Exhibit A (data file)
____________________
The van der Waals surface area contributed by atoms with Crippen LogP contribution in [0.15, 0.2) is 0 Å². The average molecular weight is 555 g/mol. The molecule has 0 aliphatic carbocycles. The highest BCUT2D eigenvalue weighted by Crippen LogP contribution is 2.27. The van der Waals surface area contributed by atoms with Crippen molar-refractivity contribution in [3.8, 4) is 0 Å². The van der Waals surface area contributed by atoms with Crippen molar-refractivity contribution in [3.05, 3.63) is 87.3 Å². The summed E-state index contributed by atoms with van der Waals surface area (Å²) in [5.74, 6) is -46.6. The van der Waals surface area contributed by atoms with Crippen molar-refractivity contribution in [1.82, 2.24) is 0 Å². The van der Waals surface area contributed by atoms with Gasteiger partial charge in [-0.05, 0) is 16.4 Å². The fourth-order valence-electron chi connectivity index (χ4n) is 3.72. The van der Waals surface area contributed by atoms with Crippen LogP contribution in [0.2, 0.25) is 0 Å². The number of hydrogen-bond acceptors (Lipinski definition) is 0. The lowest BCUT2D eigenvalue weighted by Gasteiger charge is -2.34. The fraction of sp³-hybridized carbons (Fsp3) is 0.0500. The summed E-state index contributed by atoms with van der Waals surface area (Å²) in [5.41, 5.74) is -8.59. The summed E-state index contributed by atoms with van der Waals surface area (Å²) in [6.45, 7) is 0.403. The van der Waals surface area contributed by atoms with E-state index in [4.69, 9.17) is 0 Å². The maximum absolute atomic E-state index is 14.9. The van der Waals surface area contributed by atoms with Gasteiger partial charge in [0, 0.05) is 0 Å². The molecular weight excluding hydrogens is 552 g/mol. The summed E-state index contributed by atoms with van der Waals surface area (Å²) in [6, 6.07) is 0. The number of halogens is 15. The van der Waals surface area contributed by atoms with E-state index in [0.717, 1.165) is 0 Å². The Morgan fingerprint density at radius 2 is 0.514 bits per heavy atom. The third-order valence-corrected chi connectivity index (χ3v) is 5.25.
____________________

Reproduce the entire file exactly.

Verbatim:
The van der Waals surface area contributed by atoms with Crippen LogP contribution in [0.15, 0.2) is 0 Å². The average molecular weight is 555 g/mol. The molecule has 0 aliphatic carbocycles. The highest BCUT2D eigenvalue weighted by Crippen LogP contribution is 2.27. The van der Waals surface area contributed by atoms with Crippen molar-refractivity contribution in [3.8, 4) is 0 Å². The van der Waals surface area contributed by atoms with Crippen molar-refractivity contribution in [3.05, 3.63) is 87.3 Å². The summed E-state index contributed by atoms with van der Waals surface area (Å²) in [5.74, 6) is -46.6. The van der Waals surface area contributed by atoms with Crippen molar-refractivity contribution in [1.82, 2.24) is 0 Å². The van der Waals surface area contributed by atoms with Gasteiger partial charge in [-0.05, 0) is 16.4 Å². The fourth-order valence-electron chi connectivity index (χ4n) is 3.72. The van der Waals surface area contributed by atoms with Crippen LogP contribution in [0.2, 0.25) is 0 Å². The number of hydrogen-bond acceptors (Lipinski definition) is 0. The lowest BCUT2D eigenvalue weighted by Gasteiger charge is -2.34. The fraction of sp³-hybridized carbons (Fsp3) is 0.0500. The summed E-state index contributed by atoms with van der Waals surface area (Å²) in [5.41, 5.74) is -8.59. The summed E-state index contributed by atoms with van der Waals surface area (Å²) in [6.45, 7) is 0.403. The van der Waals surface area contributed by atoms with E-state index in [4.69, 9.17) is 0 Å². The maximum absolute atomic E-state index is 14.9. The van der Waals surface area contributed by atoms with Gasteiger partial charge in [0, 0.05) is 0 Å². The molecular weight excluding hydrogens is 552 g/mol. The summed E-state index contributed by atoms with van der Waals surface area (Å²) in [6, 6.07) is 0. The number of halogens is 15. The van der Waals surface area contributed by atoms with E-state index in [0.717, 1.165) is 0 Å². The Morgan fingerprint density at radius 2 is 0.514 bits per heavy atom. The third-order valence-corrected chi connectivity index (χ3v) is 5.25.